Neither of these episodes were intentional about their ideological work: in early situation comedies, these shows’ writers merely reflected and refracted the social reality they observed. In other words, during the early years of television, shows didn’t consciously represent the women’s movement or the civil rights movement. They simply reflected and displaced the social trends that were present at the time of their creation and presented them in a non-threatening, palatable form for their viewers.

But by the mid-1970s and beyond, television changed and became more outspoken, taking on a more direct role in society, and at the same time becoming much less afraid to stand on a soap-box. The velvet gloves came off, and we grappled openly with all sorts of issues, from bigotry (All in the Family), to homosexuality (Will and Grace). However, I believe that television still uses coded messages from time to time, and I think I’ve found an example of one genre that horrifies me, and not for its intended reason.

Since the mid 2000s, zombie-themed shows and books have proliferated. I first noticed a fascination with zombies among my students in about 2005, and I found it strange that a genre that had lain dormant for so long was coming back to life (pardon the pun, please). Since then, we’ve had World War Z, Pride and Prejudice and Zombies, and The Walking Dead. Ever the cultural analyst, I wondered what this preoccupation with zombie infestation might represent: just what kind of ideological work is it performing? At first, I thought it might indicate a fear of contagion, of a swift-moving and deadly pandemic. After all, we’ve seen, in the last twenty years, outbreaks of swine and bird flu, SARS, and Ebola. It would certainly make sense for a fear of virulent and lethal illness to express itself as a zombie invasion.

But recently it dawned on me that the imagined zombie invasion might represent something far worse: an invasion of migrants. And, before you dismiss this idea, let me pose a question: Is it possible that the populist rhetoric directed against immigrants is connected, through a subtle, ideological sleight-of-hand, to the rise of the zombie genre in film and television?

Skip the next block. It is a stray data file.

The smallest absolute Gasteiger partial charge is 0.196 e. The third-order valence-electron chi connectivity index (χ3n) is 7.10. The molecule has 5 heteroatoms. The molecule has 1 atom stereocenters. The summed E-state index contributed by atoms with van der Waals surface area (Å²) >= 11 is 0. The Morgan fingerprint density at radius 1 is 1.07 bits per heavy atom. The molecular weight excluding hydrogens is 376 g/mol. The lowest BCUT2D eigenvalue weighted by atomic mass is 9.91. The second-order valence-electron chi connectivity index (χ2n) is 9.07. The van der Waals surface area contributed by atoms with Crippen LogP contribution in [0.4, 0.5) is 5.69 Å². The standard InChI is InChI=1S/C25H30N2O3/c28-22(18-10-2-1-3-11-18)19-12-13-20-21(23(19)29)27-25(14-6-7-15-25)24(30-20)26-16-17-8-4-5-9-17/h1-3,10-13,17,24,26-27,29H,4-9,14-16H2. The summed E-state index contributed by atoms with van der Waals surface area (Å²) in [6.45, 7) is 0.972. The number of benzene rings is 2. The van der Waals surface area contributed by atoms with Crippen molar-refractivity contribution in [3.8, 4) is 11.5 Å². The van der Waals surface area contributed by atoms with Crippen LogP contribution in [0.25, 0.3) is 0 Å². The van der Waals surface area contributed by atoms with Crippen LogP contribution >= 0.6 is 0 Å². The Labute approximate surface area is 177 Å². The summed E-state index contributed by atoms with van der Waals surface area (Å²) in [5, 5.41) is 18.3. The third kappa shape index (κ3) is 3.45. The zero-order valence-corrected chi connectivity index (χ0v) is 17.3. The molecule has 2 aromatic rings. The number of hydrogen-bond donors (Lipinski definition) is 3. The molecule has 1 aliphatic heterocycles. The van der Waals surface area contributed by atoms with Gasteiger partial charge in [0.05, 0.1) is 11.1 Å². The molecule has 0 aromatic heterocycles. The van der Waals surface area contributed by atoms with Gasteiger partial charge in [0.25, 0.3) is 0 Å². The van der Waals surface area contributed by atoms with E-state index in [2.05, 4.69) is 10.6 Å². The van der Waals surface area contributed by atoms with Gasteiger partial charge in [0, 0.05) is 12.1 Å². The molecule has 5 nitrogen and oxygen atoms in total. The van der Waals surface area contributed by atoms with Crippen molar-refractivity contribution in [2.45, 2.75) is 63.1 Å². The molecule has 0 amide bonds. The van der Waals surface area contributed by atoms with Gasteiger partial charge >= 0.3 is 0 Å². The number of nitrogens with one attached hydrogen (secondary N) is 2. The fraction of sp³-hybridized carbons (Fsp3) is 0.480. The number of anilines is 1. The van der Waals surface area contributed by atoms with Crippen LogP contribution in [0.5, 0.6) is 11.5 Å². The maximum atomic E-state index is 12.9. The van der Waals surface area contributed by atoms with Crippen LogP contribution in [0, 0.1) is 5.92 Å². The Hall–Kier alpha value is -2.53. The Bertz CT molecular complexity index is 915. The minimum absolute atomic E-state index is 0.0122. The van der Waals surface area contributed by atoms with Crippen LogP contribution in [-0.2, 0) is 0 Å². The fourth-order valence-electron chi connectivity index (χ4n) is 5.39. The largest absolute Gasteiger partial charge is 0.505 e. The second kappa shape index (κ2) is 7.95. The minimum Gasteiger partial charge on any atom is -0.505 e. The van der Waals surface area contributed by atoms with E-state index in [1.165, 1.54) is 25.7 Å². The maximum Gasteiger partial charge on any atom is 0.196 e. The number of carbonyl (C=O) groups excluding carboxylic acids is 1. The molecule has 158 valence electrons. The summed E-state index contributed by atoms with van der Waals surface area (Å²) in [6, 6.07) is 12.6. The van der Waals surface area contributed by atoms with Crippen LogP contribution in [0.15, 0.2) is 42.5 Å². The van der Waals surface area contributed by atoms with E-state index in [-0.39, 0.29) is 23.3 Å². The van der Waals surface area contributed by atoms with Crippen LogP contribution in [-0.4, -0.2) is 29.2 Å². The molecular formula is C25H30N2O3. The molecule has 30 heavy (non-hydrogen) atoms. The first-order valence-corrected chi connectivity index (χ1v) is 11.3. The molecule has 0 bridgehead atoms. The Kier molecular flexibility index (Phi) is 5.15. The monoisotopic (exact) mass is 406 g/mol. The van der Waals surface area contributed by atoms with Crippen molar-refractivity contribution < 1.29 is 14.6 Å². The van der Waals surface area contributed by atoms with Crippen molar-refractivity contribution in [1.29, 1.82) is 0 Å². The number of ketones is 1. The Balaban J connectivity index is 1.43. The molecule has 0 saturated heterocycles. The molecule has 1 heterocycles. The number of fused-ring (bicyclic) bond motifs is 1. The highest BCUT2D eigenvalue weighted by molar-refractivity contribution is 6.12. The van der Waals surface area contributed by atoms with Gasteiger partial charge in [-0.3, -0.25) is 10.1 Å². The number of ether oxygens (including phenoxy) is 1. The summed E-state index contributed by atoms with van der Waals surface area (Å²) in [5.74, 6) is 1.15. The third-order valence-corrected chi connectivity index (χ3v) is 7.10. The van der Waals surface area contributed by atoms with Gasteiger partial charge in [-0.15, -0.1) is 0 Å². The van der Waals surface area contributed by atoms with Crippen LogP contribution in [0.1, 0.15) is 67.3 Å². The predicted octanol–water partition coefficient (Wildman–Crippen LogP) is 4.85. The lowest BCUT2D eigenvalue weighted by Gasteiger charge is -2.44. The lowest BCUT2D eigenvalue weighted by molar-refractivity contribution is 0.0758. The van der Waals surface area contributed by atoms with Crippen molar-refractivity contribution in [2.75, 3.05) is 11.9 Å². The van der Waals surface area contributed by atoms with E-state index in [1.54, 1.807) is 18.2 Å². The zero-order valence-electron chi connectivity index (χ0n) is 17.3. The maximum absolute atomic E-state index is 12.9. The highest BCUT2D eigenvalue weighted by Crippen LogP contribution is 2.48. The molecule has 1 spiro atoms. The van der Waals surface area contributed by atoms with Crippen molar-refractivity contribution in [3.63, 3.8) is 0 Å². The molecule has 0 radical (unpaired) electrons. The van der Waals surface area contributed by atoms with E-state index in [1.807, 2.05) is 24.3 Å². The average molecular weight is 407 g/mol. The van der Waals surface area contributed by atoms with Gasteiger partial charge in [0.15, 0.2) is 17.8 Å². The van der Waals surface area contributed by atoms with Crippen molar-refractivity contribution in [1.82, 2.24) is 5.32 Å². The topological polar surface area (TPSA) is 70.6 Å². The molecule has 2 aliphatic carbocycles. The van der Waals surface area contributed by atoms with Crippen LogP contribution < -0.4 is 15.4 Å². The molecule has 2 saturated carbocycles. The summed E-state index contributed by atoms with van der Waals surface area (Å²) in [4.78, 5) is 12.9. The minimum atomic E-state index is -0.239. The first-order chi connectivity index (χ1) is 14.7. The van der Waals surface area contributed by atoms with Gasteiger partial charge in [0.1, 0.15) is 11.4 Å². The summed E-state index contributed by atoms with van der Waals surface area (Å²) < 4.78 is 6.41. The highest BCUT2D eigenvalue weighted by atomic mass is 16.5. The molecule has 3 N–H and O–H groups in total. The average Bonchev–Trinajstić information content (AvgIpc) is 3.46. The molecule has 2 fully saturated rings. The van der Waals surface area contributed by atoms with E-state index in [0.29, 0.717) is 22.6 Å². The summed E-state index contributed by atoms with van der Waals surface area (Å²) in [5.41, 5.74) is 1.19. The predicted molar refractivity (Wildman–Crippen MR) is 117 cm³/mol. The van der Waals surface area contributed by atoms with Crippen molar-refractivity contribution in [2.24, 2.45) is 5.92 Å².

After all, so much of zombie plots resemble the imagined threat of uncontrolled immigration: the influx of great numbers of threatening beings who are completely foreign to our way of thinking, who are willing to fight for resources, who will not give up easily, who make us just like them–and who must be destroyed at any cost. I think it’s just possible, in other words, that the present social climate of suspicion, of protectionism, of hostility towards outsiders, has been fostered and cultivated by our ideological immersion in the genre of the zombie plot. Again, as with early television situation comedies, I don’t think this is an intentional linkage on the part of the writers; but intentional or not, the ideological work gets done, and suddenly we find our culture and civilization hostile to the very force that made us what we Americans are.

About ten years ago, I had a student who adored horror films and books. I asked him how he could stand to be made frightened by what he loved and spent so much time on. His answer haunts me today: “This isn’t what frightens me,” he said, pointing to a Lovecraft novel. “What frightens me is the day-to-day things, such as how I’m going to pay my rent.” In the same vein, I’ll end by asking this question: what if the really frightening thing about zombie shows isn’t what happens to their characters, but what happens to us when we watch them?

Television in the Age of Netflix


Let’s face it: we all need to escape from our reality every so often. It’s a fact of human nature, and I would guess that all human beings throughout all ages engage in escapism. The paleoglyphs in Lascaut, France,  as well as those in Painted Rocks, Arizona, were probably produced by hunter-gatherers who had tired of their daily grind, early humans who were looking for some type of entertainment outside the bounds of their usual activities. No doubt in medieval times, Europeans escaped the poverty and hardship of their lives through the romance, ritual, and mystery offered by the Church. In other words, the tendency to indulge in escapism is nothing to be ashamed of; on the contrary, it’s probably one of the few things that sets us apart from animals and makes us human.